By Michael Elms
In 1981, a left government took power in France under a Socialist Party President, Francois Mitterrand.
By the 1990s, almost everything built in the first years of the Mitterrand government had disappeared. The right governed (and from 1986 to 1988, had governed with Mitterrand), and the government’s nationalisations were almost all reversed (in some cases by Mitterrand).
And one of the long-term consequences of the 1981 government was to make the far-right Front National into a major player in French politics.
The old French ruling party around De Gaulle had been discredited since 1968. The revolutionary left, the Communist Party, and especially the previously-moribund Socialist Party (PS), grew. PS leader Mitterrand was able to leverage this growth to batter the PCF into uniting with him around a “common programme” in 1972.
In 1981, the new government abolished the death penalty; nationalised almost the whole financial sector, plus 12 big industrial firms; increased the minimum wage by over 10%; and hired an additional 200,000 civil servants. The retirement age was lowered to 60. In 1982, the government started work on reducing the working week from 40 to 35 hours, with an initial reduction to 39.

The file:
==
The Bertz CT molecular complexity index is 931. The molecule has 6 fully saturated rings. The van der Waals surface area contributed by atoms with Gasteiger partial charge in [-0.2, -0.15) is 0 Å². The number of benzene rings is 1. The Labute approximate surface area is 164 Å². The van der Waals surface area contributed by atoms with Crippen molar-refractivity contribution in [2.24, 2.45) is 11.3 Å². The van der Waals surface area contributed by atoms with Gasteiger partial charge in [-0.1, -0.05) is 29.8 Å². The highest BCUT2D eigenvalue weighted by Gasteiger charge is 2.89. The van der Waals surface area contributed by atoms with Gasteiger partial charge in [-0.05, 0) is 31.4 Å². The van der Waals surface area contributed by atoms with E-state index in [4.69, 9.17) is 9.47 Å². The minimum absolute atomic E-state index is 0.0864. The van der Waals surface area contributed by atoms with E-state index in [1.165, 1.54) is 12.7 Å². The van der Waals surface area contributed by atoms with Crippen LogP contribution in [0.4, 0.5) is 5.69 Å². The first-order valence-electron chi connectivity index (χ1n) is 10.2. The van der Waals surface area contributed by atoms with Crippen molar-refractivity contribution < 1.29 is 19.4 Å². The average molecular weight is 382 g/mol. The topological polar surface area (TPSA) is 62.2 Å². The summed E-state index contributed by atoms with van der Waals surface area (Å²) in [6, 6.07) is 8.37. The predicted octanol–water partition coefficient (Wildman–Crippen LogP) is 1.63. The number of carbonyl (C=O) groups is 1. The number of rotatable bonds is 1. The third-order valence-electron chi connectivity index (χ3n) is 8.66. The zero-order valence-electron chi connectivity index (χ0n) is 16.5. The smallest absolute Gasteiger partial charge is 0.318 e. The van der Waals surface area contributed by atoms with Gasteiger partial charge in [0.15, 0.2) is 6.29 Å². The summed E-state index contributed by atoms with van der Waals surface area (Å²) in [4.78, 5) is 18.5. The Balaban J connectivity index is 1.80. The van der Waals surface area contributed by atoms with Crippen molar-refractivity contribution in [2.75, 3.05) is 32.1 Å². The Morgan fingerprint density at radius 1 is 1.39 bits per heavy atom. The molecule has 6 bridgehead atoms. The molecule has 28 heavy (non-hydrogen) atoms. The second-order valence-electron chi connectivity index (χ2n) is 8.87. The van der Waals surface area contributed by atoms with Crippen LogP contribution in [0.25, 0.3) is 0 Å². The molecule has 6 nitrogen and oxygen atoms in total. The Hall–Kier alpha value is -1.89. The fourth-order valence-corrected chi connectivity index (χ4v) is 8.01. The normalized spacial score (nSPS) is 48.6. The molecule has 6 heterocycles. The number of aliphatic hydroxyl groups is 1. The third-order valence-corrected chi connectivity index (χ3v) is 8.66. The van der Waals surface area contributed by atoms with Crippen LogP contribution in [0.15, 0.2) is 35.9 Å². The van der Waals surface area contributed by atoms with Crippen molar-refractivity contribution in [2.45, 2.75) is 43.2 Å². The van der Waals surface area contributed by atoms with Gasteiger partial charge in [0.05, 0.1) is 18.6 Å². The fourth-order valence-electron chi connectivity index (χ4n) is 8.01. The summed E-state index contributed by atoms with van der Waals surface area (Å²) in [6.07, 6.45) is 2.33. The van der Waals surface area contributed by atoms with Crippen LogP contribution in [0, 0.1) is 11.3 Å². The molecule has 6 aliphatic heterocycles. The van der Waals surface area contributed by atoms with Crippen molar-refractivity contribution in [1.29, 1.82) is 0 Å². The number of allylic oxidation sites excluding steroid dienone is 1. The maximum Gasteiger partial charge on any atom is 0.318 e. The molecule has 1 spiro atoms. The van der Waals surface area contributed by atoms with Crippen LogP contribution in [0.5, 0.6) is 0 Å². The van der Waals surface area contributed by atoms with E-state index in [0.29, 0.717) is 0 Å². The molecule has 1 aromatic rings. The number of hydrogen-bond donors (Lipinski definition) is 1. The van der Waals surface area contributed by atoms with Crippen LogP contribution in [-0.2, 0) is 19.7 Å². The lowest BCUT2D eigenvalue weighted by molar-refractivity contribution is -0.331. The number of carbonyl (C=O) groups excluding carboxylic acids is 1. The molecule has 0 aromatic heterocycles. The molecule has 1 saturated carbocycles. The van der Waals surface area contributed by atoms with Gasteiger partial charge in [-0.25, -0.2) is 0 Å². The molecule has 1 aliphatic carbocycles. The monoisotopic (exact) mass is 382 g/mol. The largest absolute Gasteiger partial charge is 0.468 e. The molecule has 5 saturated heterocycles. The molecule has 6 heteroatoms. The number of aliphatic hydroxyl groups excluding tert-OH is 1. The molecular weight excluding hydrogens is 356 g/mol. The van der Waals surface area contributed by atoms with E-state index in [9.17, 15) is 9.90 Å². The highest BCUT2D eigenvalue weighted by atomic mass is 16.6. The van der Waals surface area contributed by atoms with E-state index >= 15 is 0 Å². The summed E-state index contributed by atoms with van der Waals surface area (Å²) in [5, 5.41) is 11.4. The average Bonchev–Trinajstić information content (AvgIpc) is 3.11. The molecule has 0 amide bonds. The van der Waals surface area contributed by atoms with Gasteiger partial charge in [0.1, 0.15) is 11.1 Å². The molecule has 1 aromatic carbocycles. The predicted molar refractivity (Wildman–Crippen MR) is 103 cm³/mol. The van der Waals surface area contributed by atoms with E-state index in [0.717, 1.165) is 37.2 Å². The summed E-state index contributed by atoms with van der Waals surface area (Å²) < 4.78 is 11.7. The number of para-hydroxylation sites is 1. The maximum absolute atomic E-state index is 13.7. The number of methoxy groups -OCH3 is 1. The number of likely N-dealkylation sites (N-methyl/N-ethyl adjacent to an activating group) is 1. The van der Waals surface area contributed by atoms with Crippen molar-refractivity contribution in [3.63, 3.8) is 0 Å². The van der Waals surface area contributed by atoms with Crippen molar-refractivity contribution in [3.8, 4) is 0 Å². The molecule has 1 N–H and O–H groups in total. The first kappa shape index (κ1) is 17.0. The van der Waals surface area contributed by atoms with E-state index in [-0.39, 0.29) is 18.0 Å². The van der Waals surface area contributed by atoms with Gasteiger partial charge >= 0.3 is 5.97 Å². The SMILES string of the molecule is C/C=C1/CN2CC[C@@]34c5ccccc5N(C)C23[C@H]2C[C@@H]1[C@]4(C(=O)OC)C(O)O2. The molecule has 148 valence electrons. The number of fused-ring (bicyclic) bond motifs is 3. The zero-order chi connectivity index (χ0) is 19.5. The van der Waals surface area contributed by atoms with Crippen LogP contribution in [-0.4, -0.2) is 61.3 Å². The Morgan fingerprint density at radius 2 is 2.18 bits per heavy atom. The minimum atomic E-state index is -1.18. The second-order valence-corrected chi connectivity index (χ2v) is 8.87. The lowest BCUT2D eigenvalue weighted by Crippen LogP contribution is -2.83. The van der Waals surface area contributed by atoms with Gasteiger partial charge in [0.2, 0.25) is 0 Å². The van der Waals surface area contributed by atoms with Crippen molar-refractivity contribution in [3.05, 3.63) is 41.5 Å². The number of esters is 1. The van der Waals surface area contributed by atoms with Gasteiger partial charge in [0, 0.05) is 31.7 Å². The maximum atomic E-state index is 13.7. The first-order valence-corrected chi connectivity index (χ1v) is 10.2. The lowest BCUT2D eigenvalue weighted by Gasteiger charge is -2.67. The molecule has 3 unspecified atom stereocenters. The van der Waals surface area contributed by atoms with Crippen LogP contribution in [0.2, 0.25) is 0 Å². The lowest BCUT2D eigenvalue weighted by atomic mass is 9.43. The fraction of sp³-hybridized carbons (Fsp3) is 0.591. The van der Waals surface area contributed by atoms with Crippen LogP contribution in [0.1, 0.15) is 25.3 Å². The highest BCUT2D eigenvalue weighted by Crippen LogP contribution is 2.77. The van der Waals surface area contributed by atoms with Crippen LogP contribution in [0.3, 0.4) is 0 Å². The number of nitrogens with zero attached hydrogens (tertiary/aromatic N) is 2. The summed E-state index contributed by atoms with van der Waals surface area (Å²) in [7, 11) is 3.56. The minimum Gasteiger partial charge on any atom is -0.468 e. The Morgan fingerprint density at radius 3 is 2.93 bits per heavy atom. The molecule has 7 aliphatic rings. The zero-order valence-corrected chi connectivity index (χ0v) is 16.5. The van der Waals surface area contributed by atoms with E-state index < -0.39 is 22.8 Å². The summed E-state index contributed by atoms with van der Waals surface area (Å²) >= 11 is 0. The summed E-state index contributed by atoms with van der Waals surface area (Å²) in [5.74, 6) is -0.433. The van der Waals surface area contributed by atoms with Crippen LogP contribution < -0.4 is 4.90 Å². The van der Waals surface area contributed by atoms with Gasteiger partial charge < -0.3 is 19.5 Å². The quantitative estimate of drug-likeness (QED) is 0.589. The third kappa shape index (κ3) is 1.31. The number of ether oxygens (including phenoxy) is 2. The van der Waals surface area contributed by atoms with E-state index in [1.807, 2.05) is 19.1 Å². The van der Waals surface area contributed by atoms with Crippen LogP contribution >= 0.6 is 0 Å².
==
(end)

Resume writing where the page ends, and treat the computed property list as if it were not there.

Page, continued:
Soon the franc came under pressure in international financial markets.
The government opted for a “pause” in the reforms – a pause which would become permanent — and then for an actual reversal of many of them.
When PCF Health minister Jack Ralite imposed hospital charges for patients in 1983, the PCF defended his move (“when you’re at home, you pay for your own meals, don’t you?”). The PCF would finally slink out of government in mid-1984.
The left vote started to fall. Whereas the fascist Le Pen had polled 0.72% in 1974, in 1984 he matched the PCF’s vote, which by then was down to 11%.
The rise of the Front National was not only the result of the betrayals of the left in power. It was also fed by a nationalism embraced opportunistically by the left.
On Christmas Eve 1980, the Communist Mayor of Vitry, Paul Mercieca, thought he would boost his polls by running a bulldozer into a hostel full of Malian migrant workers, which he did. Socialist minister Gaston Defferre thundered: “Illegal immigrants must know that they can be deported!”
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